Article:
As the world anxiously waits to see which direction the Chinese Communist Party will take amid rising tensions pitting China against its neighbors and the US, some commentators appear to be bending over backward to try to explain away Beijing’s behavior, which, for those of us in Asia, has all the appearance of belligerence.
From claims that the West is “inventing the China threat” to the argument that Chinese leaders have displayed “more self-control when it comes to sovereignty issues than their counterparts in Japan, Russia, South Korea and Taiwan,” some pundits are proposing that China’s recent patterns of behavior have been solely in reaction to an increasingly hostile environment.
As usual, it is the US, with its neoconservatives, military industrial complex and fear-mongering media, that shares the largest part of the blame for China’s anxiety.
Or so we are told. Having “defeated” the Soviet Union, Washington had to “invent” a new enemy (global terrorism apparently was not enough) and embarked on a program to surround and contain it by “pivoting” to Asia, “re-opening” air force bases and coming up with esoteric concepts like Air-Sea Battle.
That is all fine and well, and there is no doubt that with elections approaching, the US polity has entered a period where the “red scare” probably has more traction than it usually would (one need only look at the trailer for the recent Death by China documentary to get a taste of how extreme the rhetoric can get).
However, to claim that Chinese behavior played no role in the growing sense of crisis, or that its recent assertiveness was purely in reaction to insecurity, rather than the cause, stretches the imagination.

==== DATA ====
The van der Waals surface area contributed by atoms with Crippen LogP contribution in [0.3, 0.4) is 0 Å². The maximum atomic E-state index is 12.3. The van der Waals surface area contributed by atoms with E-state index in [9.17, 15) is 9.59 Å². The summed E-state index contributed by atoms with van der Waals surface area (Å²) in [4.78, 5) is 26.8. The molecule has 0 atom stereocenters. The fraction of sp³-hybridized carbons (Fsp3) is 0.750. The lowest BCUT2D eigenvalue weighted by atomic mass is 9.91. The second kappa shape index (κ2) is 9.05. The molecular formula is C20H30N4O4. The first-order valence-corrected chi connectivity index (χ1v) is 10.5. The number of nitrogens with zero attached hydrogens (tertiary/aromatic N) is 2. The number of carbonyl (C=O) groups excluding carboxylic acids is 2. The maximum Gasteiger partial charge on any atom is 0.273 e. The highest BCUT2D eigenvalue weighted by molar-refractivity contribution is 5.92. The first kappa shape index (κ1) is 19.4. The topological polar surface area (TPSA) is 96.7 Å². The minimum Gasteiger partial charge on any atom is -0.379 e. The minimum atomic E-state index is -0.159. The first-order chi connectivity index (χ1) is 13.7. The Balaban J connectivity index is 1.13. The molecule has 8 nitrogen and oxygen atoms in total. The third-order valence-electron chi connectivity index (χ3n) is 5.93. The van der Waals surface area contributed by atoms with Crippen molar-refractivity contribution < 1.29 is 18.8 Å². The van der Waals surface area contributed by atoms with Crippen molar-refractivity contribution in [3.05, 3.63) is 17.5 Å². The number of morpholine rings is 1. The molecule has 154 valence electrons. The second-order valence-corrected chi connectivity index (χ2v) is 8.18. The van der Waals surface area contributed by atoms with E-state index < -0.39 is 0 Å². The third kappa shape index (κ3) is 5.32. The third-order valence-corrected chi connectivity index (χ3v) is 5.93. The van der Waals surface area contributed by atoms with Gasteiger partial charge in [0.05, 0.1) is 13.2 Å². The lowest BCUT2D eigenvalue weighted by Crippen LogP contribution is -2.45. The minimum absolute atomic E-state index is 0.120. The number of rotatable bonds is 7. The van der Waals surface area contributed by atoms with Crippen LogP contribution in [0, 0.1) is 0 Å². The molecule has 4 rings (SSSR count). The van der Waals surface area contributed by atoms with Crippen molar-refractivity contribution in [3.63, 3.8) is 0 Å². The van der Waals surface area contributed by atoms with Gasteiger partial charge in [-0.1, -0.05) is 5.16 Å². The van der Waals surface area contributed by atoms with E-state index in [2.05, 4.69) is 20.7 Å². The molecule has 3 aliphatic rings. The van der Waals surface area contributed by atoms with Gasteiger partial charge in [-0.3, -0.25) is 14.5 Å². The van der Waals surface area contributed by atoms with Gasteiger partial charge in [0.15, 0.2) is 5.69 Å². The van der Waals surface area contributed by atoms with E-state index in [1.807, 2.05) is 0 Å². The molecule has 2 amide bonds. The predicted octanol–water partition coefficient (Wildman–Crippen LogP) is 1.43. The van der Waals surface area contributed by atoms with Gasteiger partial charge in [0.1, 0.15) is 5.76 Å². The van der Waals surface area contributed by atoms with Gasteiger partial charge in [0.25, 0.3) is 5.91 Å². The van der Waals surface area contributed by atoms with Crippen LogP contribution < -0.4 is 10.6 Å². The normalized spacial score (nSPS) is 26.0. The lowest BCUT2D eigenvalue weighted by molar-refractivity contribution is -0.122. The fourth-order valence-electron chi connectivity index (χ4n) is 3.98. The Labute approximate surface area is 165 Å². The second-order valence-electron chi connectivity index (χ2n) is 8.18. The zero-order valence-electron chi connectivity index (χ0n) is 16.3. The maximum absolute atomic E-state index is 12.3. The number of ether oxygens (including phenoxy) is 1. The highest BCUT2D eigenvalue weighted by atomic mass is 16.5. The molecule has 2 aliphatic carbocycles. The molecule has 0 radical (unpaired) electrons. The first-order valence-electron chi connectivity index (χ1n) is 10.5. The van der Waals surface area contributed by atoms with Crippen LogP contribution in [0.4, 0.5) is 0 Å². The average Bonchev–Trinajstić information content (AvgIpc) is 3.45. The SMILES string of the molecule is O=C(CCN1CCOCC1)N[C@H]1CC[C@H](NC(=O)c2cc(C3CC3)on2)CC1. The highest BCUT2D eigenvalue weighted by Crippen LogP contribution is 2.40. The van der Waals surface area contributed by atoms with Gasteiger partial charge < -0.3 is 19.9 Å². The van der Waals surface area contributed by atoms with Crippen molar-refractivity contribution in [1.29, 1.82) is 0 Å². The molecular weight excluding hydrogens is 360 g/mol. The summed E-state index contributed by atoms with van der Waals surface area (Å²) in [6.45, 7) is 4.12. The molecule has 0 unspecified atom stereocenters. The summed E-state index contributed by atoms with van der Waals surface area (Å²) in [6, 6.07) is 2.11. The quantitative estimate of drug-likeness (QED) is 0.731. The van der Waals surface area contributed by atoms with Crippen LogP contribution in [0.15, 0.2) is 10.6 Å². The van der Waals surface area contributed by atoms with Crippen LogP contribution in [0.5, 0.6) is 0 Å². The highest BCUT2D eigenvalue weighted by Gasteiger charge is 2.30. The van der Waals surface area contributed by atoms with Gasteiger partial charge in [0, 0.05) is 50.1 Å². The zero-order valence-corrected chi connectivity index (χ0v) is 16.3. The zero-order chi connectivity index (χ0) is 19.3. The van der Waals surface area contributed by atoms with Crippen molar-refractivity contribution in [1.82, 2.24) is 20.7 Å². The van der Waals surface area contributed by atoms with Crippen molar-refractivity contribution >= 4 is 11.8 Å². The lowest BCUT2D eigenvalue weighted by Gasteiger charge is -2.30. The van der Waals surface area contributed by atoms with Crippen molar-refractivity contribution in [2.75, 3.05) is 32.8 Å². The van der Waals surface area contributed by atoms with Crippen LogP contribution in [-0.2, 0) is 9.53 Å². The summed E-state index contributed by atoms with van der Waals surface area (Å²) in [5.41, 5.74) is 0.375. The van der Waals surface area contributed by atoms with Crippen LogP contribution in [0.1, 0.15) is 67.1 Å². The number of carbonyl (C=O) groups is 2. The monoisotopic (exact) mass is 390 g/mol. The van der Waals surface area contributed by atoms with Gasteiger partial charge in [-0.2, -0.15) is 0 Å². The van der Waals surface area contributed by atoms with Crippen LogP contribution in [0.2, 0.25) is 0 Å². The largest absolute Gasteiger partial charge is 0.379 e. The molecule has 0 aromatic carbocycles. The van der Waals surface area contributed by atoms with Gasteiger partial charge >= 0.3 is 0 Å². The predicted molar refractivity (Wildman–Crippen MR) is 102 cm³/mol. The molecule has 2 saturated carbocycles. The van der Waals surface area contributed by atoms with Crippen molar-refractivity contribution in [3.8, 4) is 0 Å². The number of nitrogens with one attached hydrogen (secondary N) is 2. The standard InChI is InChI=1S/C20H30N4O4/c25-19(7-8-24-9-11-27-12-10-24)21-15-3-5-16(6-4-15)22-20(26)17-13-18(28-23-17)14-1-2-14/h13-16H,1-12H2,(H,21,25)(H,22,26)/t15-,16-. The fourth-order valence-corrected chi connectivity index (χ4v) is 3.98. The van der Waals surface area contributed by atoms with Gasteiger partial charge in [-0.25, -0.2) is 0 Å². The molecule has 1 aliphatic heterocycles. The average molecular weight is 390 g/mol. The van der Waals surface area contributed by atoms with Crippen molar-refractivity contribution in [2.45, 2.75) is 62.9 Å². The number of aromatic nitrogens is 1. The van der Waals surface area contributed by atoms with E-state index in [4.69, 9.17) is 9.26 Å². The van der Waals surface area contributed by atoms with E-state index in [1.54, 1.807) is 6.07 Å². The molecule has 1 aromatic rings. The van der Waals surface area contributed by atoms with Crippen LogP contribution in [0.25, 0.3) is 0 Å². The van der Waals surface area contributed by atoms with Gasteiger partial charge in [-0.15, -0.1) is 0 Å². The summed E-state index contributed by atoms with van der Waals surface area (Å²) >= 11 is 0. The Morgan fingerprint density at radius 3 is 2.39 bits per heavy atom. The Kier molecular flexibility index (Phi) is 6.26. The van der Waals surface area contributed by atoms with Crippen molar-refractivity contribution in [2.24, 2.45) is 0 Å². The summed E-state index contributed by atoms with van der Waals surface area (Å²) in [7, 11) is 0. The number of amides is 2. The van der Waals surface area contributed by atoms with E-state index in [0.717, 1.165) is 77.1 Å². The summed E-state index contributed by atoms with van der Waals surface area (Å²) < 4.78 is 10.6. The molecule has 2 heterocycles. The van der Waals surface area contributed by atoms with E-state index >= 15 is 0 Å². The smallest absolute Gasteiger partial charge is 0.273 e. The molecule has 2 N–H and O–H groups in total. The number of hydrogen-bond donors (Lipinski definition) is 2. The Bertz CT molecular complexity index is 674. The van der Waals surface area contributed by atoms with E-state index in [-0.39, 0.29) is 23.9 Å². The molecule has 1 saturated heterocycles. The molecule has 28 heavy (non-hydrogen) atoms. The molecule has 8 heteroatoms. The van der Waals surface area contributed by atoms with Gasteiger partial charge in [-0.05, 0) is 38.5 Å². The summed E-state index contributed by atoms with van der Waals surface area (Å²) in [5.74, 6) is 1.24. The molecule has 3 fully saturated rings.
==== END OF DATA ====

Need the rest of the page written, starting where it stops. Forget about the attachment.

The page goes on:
For one, China’s military buildup began years before the current situation in the East and South China seas arose. That expansion, both in budgetary terms and in the type of equipment the People’s Liberation Army is deploying, therefore cannot have been the result of supposed troublemaking by Japan, Vietnam and the Philippines.
Chinese state-owned media, as well as military pundits, have also adopted an undeniably nationalistic and belligerent tone, while protests over the Diaoyutai Islands (釣魚台) have called for Tokyo to be “washed in blood” and for the South China Sea to be turned into a “sea of fire.”
Although it is fair to say that editorials and demonstrations do not necessarily reflect Beijing’s policy, China is nevertheless the only country in the region that has resorted to such rhetoric and Chinese leaders appear to have done little, if anything, to temper it.
It is also hard to see how building an air force base at Shuimen in Fujian Province, complete with multirole combat aircraft that can reach the Diaoyutais within 12 minutes, is more restrained than, say, Taipei’s call for an East China Sea peace initiative.
The whole notion that the US is re-engaging the region with an imperial agenda and to prevent China’s rise is also ludicrous. Knowing it was seriously outgunned by China, the Philippines turned to the US for assistance. As did Vietnam, whose painful history of entanglement with the US and long tradition of independence hardly makes it amenable to a greater US role in the region. That Hanoi would call upon its old adversary for help speaks volumes about the sense of anxiety that has developed within the region as China becomes more assertive.
Compounding all this is the fact that the world’s No. 2 economy, which is rapidly building one of the most modern armed forces on the planet, is run by an authoritarian regime that has not hesitated to use force against its own people. Such behavior, added to the possibility that it could be replicated in China’s foreign policy, understandably puts other countries on edge.
The “China threat” is no invention. It is a reality that must be addressed realistically and, if the situation calls for it, with firmness. Ignoring it will not make it go away.
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